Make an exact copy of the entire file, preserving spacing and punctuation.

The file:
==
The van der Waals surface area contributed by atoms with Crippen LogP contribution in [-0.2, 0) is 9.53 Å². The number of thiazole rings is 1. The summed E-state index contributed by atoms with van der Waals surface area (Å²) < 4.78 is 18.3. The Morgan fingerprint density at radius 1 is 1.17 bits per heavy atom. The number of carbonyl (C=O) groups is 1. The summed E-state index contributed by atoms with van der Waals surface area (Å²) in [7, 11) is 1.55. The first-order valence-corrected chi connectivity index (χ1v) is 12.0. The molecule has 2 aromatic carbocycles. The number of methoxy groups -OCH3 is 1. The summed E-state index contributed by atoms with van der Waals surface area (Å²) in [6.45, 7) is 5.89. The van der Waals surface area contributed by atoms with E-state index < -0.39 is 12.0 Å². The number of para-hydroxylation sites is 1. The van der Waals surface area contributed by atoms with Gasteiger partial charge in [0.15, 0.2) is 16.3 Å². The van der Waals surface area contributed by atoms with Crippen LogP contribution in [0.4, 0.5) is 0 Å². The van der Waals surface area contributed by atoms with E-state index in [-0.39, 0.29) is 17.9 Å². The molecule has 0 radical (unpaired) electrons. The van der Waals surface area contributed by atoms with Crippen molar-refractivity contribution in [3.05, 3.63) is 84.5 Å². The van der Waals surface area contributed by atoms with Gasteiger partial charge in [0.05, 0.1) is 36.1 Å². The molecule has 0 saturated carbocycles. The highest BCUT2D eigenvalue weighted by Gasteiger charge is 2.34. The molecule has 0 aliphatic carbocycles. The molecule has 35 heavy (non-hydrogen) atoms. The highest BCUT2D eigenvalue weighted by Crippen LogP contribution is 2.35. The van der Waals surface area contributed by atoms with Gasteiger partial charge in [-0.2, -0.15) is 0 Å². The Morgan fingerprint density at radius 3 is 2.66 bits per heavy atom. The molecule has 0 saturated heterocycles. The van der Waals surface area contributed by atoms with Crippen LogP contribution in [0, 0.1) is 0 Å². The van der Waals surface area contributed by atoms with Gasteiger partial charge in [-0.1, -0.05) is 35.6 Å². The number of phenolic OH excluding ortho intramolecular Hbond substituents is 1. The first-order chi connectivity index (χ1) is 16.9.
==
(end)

The van der Waals surface area contributed by atoms with Crippen LogP contribution in [-0.2, 0) is 9.53 Å². The number of thiazole rings is 1. The summed E-state index contributed by atoms with van der Waals surface area (Å²) < 4.78 is 18.3. The Morgan fingerprint density at radius 1 is 1.17 bits per heavy atom. The number of carbonyl (C=O) groups is 1. The summed E-state index contributed by atoms with van der Waals surface area (Å²) in [7, 11) is 1.55. The first-order valence-corrected chi connectivity index (χ1v) is 12.0. The molecule has 2 aromatic carbocycles. The number of methoxy groups -OCH3 is 1. The summed E-state index contributed by atoms with van der Waals surface area (Å²) in [6.45, 7) is 5.89. The van der Waals surface area contributed by atoms with E-state index < -0.39 is 12.0 Å². The number of para-hydroxylation sites is 1. The van der Waals surface area contributed by atoms with Gasteiger partial charge in [0.15, 0.2) is 16.3 Å². The van der Waals surface area contributed by atoms with Crippen LogP contribution in [0.4, 0.5) is 0 Å². The van der Waals surface area contributed by atoms with E-state index in [-0.39, 0.29) is 17.9 Å². The molecule has 0 radical (unpaired) electrons. The van der Waals surface area contributed by atoms with Crippen molar-refractivity contribution in [3.05, 3.63) is 84.5 Å². The van der Waals surface area contributed by atoms with Gasteiger partial charge in [0.05, 0.1) is 36.1 Å². The molecule has 0 saturated carbocycles. The highest BCUT2D eigenvalue weighted by Gasteiger charge is 2.34. The molecule has 0 aliphatic carbocycles. The molecule has 35 heavy (non-hydrogen) atoms. The highest BCUT2D eigenvalue weighted by Crippen LogP contribution is 2.35. The van der Waals surface area contributed by atoms with Gasteiger partial charge in [-0.2, -0.15) is 0 Å². The Morgan fingerprint density at radius 3 is 2.66 bits per heavy atom. The molecule has 0 saturated heterocycles. The van der Waals surface area contributed by atoms with Crippen LogP contribution in [0, 0.1) is 0 Å². The van der Waals surface area contributed by atoms with Gasteiger partial charge in [-0.1, -0.05) is 35.6 Å². The number of phenolic OH excluding ortho intramolecular Hbond substituents is 1. The first-order chi connectivity index (χ1) is 16.9.